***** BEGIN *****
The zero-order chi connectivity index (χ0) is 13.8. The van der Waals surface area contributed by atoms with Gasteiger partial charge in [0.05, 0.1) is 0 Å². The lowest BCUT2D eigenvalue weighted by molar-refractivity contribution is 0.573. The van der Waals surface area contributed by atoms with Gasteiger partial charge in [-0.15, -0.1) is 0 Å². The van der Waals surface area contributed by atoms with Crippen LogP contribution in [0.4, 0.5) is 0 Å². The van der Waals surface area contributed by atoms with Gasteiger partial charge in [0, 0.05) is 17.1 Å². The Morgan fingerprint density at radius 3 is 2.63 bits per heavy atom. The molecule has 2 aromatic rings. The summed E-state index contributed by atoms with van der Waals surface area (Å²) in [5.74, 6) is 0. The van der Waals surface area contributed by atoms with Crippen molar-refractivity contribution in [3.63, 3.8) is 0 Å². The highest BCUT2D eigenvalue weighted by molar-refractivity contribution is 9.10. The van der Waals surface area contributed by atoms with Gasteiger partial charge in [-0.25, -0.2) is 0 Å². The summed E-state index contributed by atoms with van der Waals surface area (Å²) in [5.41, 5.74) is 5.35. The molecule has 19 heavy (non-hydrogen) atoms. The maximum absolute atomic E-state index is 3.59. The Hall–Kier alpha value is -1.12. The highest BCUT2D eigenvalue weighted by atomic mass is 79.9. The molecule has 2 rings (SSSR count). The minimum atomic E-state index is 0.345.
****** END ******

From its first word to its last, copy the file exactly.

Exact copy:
The zero-order chi connectivity index (χ0) is 13.8. The van der Waals surface area contributed by atoms with Gasteiger partial charge in [0.05, 0.1) is 0 Å². The lowest BCUT2D eigenvalue weighted by molar-refractivity contribution is 0.573. The van der Waals surface area contributed by atoms with Gasteiger partial charge in [-0.15, -0.1) is 0 Å². The van der Waals surface area contributed by atoms with Crippen LogP contribution in [0.4, 0.5) is 0 Å². The van der Waals surface area contributed by atoms with Gasteiger partial charge in [0, 0.05) is 17.1 Å². The Morgan fingerprint density at radius 3 is 2.63 bits per heavy atom. The molecule has 2 aromatic rings. The summed E-state index contributed by atoms with van der Waals surface area (Å²) in [5.74, 6) is 0. The van der Waals surface area contributed by atoms with Crippen molar-refractivity contribution in [3.63, 3.8) is 0 Å². The highest BCUT2D eigenvalue weighted by molar-refractivity contribution is 9.10. The van der Waals surface area contributed by atoms with Gasteiger partial charge in [-0.25, -0.2) is 0 Å². The summed E-state index contributed by atoms with van der Waals surface area (Å²) in [5.41, 5.74) is 5.35. The molecule has 19 heavy (non-hydrogen) atoms. The maximum absolute atomic E-state index is 3.59. The Hall–Kier alpha value is -1.12. The highest BCUT2D eigenvalue weighted by atomic mass is 79.9. The molecule has 2 rings (SSSR count). The minimum atomic E-state index is 0.345.